IF ANYTHING, the Intergovernmental Panel on Climate Change (IPCC) has a habit of understatement. The U.N. group issues reports so thoroughly scrubbed that they seem cautious in the moment and downright timid in retrospect. That gives their latest and most dire warning added force.
The difference between 1.5 degrees and 2 degrees would be substantial. Coral reefs would go from mostly gone to almost entirely gone. More sea-level rise would put up to 10 million more people in danger. High heat would kill more people. It would be much hotter on land and in cities. Deadly mosquito-borne illnesses such as malaria and dengue fever would spread farther. Droughts would be more likely. So would deluges. Tropical fisheries would empty further. Staple crop yields, particularly in some of the world’s poorest nations, would decline more. Disastrous loss of the Antarctic ice sheet would be more likely. Feedback loops could push warming further than anticipated, as, for example, thawing permafrost releases gases the frozen ground has trapped for centuries. Up to nearly 1 million additional square miles of permafrost would thaw at 2 degrees of warming.
The risk of activating such a feedback loop is one reason it would be so foolish and irresponsible to breach the 1.5-degree threshold. Extinct species and obliterated ecosystems would be impossible to revive. Workarounds that do not involve rapidly slashing emissions — such as innovative ways of sending more sunlight back into space by, for example, seeding the skies with materials that reflect solar radiation — would not stop the oceans from acidifying.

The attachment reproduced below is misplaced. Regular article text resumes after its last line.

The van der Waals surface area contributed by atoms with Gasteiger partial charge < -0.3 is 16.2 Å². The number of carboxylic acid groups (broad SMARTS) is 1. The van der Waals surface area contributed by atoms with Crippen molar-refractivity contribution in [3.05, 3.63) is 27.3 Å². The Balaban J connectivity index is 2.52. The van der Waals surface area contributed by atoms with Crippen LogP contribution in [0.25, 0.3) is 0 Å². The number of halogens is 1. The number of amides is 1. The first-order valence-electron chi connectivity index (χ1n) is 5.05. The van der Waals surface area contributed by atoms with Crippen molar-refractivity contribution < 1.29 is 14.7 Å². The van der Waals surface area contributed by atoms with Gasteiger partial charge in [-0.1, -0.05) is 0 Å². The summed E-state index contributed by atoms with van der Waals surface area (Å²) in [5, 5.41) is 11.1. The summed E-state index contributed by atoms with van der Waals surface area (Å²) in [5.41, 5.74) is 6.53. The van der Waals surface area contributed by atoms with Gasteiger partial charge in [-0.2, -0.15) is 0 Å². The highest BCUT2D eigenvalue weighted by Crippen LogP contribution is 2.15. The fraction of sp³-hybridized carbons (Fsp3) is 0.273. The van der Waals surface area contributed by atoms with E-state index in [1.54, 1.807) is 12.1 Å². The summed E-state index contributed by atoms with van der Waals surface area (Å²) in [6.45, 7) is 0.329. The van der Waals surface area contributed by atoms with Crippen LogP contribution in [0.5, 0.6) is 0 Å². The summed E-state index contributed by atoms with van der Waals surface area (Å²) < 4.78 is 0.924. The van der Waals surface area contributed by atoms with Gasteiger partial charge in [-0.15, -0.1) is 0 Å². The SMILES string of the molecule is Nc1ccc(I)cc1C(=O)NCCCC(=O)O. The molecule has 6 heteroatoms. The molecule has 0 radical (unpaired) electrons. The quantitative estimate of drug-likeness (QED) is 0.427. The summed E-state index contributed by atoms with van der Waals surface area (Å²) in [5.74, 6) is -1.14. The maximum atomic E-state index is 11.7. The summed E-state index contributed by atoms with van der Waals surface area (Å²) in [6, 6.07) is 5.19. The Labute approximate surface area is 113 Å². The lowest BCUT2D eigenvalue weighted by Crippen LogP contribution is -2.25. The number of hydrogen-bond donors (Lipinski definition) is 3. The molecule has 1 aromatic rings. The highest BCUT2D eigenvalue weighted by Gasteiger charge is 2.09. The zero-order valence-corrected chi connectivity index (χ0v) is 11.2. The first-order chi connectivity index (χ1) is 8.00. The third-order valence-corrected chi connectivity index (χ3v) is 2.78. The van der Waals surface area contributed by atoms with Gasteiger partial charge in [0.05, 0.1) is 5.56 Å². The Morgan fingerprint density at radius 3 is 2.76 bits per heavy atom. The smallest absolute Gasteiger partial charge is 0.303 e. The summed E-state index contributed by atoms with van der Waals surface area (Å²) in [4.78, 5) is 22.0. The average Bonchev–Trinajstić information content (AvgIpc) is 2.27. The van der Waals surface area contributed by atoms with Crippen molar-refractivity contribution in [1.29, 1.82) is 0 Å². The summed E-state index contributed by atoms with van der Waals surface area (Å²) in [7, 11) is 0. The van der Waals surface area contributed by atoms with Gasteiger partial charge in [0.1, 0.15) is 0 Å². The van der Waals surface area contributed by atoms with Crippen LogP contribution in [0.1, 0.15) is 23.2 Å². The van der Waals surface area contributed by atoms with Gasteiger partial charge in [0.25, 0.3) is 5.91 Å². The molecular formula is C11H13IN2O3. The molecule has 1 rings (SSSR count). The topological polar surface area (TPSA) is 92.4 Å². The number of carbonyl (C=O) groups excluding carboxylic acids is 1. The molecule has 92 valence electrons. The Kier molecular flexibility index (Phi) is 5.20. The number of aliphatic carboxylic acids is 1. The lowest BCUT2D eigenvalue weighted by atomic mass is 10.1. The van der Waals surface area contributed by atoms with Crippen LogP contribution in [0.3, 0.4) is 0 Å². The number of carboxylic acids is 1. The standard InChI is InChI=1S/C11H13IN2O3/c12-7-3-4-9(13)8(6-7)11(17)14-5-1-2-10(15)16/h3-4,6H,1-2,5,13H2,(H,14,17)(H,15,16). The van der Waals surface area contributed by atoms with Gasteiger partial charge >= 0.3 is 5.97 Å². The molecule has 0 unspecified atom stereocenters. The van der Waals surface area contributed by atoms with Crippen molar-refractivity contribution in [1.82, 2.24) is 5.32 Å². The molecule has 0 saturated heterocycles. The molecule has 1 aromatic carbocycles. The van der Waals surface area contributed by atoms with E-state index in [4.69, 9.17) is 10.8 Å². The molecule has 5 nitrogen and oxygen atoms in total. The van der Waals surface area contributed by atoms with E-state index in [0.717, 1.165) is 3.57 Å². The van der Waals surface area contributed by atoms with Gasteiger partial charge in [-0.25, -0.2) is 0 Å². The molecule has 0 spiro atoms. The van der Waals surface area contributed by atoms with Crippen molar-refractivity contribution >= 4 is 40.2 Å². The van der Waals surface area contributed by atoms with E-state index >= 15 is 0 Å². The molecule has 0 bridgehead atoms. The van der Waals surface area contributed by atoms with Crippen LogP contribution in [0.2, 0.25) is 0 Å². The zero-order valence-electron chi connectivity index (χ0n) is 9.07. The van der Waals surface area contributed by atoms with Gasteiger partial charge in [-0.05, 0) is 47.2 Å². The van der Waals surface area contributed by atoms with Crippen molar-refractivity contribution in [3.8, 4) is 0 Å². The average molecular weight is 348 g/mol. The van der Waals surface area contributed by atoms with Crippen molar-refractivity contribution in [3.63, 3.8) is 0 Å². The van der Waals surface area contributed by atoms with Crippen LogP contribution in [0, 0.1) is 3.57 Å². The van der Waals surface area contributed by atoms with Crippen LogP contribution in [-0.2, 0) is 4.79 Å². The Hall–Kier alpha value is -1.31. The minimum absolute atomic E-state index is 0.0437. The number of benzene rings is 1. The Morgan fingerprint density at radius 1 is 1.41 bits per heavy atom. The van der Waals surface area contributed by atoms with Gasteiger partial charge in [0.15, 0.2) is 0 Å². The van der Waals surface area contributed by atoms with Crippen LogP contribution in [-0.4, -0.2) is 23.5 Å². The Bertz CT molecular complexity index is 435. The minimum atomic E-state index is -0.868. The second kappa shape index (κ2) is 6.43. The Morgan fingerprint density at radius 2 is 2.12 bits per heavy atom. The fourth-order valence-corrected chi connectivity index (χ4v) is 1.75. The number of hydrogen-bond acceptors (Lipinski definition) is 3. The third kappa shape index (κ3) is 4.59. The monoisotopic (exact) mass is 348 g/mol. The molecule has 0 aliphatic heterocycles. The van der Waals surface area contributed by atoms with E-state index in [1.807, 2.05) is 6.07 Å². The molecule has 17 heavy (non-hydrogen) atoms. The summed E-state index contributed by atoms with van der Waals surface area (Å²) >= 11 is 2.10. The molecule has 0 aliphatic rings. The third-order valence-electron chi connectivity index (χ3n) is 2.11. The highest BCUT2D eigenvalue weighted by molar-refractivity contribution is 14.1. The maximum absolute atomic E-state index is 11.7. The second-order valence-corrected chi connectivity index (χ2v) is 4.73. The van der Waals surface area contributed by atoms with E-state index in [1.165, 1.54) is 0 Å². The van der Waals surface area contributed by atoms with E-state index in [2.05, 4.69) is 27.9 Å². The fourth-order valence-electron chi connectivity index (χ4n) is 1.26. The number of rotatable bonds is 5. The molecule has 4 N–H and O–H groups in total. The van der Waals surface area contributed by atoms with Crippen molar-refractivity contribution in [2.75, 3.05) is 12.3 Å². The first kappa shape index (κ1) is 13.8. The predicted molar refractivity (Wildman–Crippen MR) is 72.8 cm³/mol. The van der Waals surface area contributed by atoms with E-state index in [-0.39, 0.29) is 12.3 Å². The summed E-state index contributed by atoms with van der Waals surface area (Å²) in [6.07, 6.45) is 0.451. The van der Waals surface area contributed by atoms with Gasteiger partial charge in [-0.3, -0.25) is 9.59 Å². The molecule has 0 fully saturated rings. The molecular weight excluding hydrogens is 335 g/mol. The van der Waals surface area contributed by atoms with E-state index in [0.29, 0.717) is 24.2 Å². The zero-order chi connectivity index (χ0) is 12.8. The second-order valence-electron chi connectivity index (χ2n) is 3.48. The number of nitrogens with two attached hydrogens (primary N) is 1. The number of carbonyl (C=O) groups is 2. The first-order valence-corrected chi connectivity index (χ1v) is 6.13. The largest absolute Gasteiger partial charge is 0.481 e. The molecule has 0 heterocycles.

If followed through, the emissions-reduction commitments countries pledged in the Paris agreement would help avert catastrophic warming. But they would still only restrain warming to 3 degrees by the end of the century, barring more ambition in the next decade and after. Global greenhouse gas emissions must fall by 45 percent of 2010 levels by 2030 and decline sharply thereafter to avoid blowing past 1.5 degrees.
Yet, at the moment, they continue to rise.
Radically changing the trajectory would require a combination of strategies. Humans would need to waste far less energy. Forests would have to be preserved and expanded. Emissions-free renewables would have to ramp up — to around three-quarters of global electricity demand by 2050 — with an assist from nuclear and still-nascent carbon-capture technology that sequesters emissions from traditional fossil fuel burning. Extra-dirty coal, which still produces more electricity than any other single source, would have to be finally phased out. The transition would require investment of about 2.5 percent of world GDP through 2035.
This would be difficult but not impossible, if we tried. Historians will look in absolute astonishment at an American administration that not only failed to try but actually pushed in the wrong direction.